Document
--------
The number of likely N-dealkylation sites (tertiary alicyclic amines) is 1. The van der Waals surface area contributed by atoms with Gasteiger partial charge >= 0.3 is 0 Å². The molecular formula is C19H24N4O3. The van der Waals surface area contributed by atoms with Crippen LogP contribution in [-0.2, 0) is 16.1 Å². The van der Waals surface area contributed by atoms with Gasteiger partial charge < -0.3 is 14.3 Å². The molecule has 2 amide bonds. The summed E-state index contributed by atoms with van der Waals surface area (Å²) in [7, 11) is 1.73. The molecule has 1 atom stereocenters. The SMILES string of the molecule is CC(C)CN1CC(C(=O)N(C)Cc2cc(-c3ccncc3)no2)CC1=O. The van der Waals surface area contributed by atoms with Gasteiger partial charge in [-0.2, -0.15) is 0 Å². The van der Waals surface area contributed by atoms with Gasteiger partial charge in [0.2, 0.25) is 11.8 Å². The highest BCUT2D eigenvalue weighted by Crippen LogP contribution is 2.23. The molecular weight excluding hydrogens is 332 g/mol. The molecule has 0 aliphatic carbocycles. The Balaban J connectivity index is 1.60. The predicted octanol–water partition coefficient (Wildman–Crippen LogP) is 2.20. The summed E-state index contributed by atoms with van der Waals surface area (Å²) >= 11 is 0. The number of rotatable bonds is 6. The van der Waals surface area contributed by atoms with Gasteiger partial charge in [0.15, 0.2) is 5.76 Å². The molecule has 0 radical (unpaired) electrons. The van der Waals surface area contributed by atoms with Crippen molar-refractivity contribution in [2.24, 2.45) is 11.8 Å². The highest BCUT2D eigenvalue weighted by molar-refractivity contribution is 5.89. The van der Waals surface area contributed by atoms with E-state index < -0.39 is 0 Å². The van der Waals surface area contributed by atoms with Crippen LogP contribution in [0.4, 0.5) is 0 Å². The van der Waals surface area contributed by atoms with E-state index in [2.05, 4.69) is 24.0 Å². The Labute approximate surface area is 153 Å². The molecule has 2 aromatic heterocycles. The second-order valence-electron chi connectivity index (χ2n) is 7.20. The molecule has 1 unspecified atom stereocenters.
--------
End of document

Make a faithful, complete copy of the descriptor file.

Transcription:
The number of likely N-dealkylation sites (tertiary alicyclic amines) is 1. The van der Waals surface area contributed by atoms with Gasteiger partial charge >= 0.3 is 0 Å². The molecular formula is C19H24N4O3. The van der Waals surface area contributed by atoms with Crippen LogP contribution in [-0.2, 0) is 16.1 Å². The van der Waals surface area contributed by atoms with Gasteiger partial charge < -0.3 is 14.3 Å². The molecule has 2 amide bonds. The summed E-state index contributed by atoms with van der Waals surface area (Å²) in [7, 11) is 1.73. The molecule has 1 atom stereocenters. The SMILES string of the molecule is CC(C)CN1CC(C(=O)N(C)Cc2cc(-c3ccncc3)no2)CC1=O. The van der Waals surface area contributed by atoms with Gasteiger partial charge in [-0.2, -0.15) is 0 Å². The van der Waals surface area contributed by atoms with Gasteiger partial charge in [0.2, 0.25) is 11.8 Å². The highest BCUT2D eigenvalue weighted by Crippen LogP contribution is 2.23. The molecular weight excluding hydrogens is 332 g/mol. The molecule has 0 aliphatic carbocycles. The Balaban J connectivity index is 1.60. The predicted octanol–water partition coefficient (Wildman–Crippen LogP) is 2.20. The summed E-state index contributed by atoms with van der Waals surface area (Å²) >= 11 is 0. The number of rotatable bonds is 6. The van der Waals surface area contributed by atoms with Gasteiger partial charge in [0.15, 0.2) is 5.76 Å². The molecule has 0 radical (unpaired) electrons. The van der Waals surface area contributed by atoms with Crippen molar-refractivity contribution in [2.24, 2.45) is 11.8 Å². The highest BCUT2D eigenvalue weighted by molar-refractivity contribution is 5.89. The van der Waals surface area contributed by atoms with E-state index < -0.39 is 0 Å². The van der Waals surface area contributed by atoms with Crippen LogP contribution in [0.4, 0.5) is 0 Å². The van der Waals surface area contributed by atoms with E-state index in [2.05, 4.69) is 24.0 Å². The Labute approximate surface area is 153 Å². The molecule has 2 aromatic heterocycles. The second-order valence-electron chi connectivity index (χ2n) is 7.20. The molecule has 1 unspecified atom stereocenters.